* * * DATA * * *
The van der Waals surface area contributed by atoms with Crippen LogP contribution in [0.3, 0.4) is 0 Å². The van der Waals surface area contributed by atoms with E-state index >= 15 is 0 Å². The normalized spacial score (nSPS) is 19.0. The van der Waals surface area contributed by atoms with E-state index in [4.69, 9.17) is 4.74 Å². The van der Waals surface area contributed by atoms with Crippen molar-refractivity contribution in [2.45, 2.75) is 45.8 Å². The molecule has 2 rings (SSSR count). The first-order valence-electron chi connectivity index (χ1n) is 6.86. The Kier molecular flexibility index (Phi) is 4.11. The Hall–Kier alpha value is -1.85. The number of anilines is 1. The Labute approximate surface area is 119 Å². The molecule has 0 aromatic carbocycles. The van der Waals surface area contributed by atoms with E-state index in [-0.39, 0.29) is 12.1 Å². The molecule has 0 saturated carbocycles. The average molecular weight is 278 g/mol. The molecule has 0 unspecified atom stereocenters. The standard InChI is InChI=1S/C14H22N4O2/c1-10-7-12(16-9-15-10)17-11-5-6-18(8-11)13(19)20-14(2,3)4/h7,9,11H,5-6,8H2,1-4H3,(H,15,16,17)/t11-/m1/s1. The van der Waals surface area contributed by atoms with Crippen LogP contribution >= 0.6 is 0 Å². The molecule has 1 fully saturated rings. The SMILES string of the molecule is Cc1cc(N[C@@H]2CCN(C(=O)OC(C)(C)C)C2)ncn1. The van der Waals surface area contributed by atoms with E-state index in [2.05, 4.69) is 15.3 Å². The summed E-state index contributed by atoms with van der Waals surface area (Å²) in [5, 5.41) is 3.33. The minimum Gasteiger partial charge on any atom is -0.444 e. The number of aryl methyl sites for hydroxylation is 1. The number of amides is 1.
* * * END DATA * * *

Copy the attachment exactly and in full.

The van der Waals surface area contributed by atoms with Crippen LogP contribution in [0.3, 0.4) is 0 Å². The van der Waals surface area contributed by atoms with E-state index >= 15 is 0 Å². The normalized spacial score (nSPS) is 19.0. The van der Waals surface area contributed by atoms with E-state index in [4.69, 9.17) is 4.74 Å². The van der Waals surface area contributed by atoms with Crippen molar-refractivity contribution in [2.45, 2.75) is 45.8 Å². The molecule has 2 rings (SSSR count). The first-order valence-electron chi connectivity index (χ1n) is 6.86. The Kier molecular flexibility index (Phi) is 4.11. The Hall–Kier alpha value is -1.85. The number of anilines is 1. The Labute approximate surface area is 119 Å². The molecule has 0 aromatic carbocycles. The van der Waals surface area contributed by atoms with E-state index in [-0.39, 0.29) is 12.1 Å². The molecule has 0 saturated carbocycles. The average molecular weight is 278 g/mol. The molecule has 0 unspecified atom stereocenters. The standard InChI is InChI=1S/C14H22N4O2/c1-10-7-12(16-9-15-10)17-11-5-6-18(8-11)13(19)20-14(2,3)4/h7,9,11H,5-6,8H2,1-4H3,(H,15,16,17)/t11-/m1/s1. The van der Waals surface area contributed by atoms with Crippen LogP contribution >= 0.6 is 0 Å². The molecule has 1 fully saturated rings. The SMILES string of the molecule is Cc1cc(N[C@@H]2CCN(C(=O)OC(C)(C)C)C2)ncn1. The van der Waals surface area contributed by atoms with E-state index in [2.05, 4.69) is 15.3 Å². The summed E-state index contributed by atoms with van der Waals surface area (Å²) in [5, 5.41) is 3.33. The minimum Gasteiger partial charge on any atom is -0.444 e. The number of aryl methyl sites for hydroxylation is 1. The number of amides is 1.